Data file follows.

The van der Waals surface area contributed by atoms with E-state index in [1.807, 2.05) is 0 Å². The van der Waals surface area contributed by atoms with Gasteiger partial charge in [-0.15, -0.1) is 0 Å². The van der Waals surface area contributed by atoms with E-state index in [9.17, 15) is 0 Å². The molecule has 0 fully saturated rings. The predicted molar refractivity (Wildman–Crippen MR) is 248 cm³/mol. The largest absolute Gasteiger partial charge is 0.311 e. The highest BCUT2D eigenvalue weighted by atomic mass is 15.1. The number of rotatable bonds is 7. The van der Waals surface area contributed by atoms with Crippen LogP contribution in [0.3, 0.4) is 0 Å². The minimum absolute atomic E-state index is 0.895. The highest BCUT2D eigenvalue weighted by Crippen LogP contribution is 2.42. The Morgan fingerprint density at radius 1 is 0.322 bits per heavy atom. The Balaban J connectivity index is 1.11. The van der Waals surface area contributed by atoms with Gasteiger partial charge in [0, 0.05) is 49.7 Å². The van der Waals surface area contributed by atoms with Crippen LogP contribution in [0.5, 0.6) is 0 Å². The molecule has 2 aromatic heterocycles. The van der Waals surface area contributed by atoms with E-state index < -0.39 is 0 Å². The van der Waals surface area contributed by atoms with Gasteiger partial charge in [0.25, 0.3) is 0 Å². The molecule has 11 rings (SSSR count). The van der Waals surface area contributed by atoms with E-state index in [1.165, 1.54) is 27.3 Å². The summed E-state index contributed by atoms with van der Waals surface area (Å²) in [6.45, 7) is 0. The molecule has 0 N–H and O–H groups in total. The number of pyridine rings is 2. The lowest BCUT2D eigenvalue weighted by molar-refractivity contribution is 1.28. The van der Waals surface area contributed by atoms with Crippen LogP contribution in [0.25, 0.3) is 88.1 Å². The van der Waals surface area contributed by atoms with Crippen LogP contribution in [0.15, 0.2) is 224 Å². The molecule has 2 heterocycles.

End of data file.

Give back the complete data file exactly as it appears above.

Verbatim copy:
The van der Waals surface area contributed by atoms with E-state index in [1.807, 2.05) is 0 Å². The van der Waals surface area contributed by atoms with Gasteiger partial charge in [-0.15, -0.1) is 0 Å². The van der Waals surface area contributed by atoms with E-state index in [9.17, 15) is 0 Å². The molecule has 0 fully saturated rings. The predicted molar refractivity (Wildman–Crippen MR) is 248 cm³/mol. The largest absolute Gasteiger partial charge is 0.311 e. The highest BCUT2D eigenvalue weighted by atomic mass is 15.1. The number of rotatable bonds is 7. The van der Waals surface area contributed by atoms with Crippen LogP contribution in [0.3, 0.4) is 0 Å². The minimum absolute atomic E-state index is 0.895. The highest BCUT2D eigenvalue weighted by Crippen LogP contribution is 2.42. The Morgan fingerprint density at radius 1 is 0.322 bits per heavy atom. The Balaban J connectivity index is 1.11. The van der Waals surface area contributed by atoms with Gasteiger partial charge in [0, 0.05) is 49.7 Å². The van der Waals surface area contributed by atoms with Crippen LogP contribution in [0.5, 0.6) is 0 Å². The molecule has 2 aromatic heterocycles. The van der Waals surface area contributed by atoms with E-state index < -0.39 is 0 Å². The van der Waals surface area contributed by atoms with Gasteiger partial charge in [0.25, 0.3) is 0 Å². The molecule has 11 rings (SSSR count). The van der Waals surface area contributed by atoms with E-state index in [1.165, 1.54) is 27.3 Å². The summed E-state index contributed by atoms with van der Waals surface area (Å²) in [6.45, 7) is 0. The molecule has 0 N–H and O–H groups in total. The number of pyridine rings is 2. The lowest BCUT2D eigenvalue weighted by molar-refractivity contribution is 1.28. The van der Waals surface area contributed by atoms with Crippen LogP contribution in [0.25, 0.3) is 88.1 Å². The van der Waals surface area contributed by atoms with Crippen LogP contribution in [0.15, 0.2) is 224 Å². The molecule has 2 heterocycles.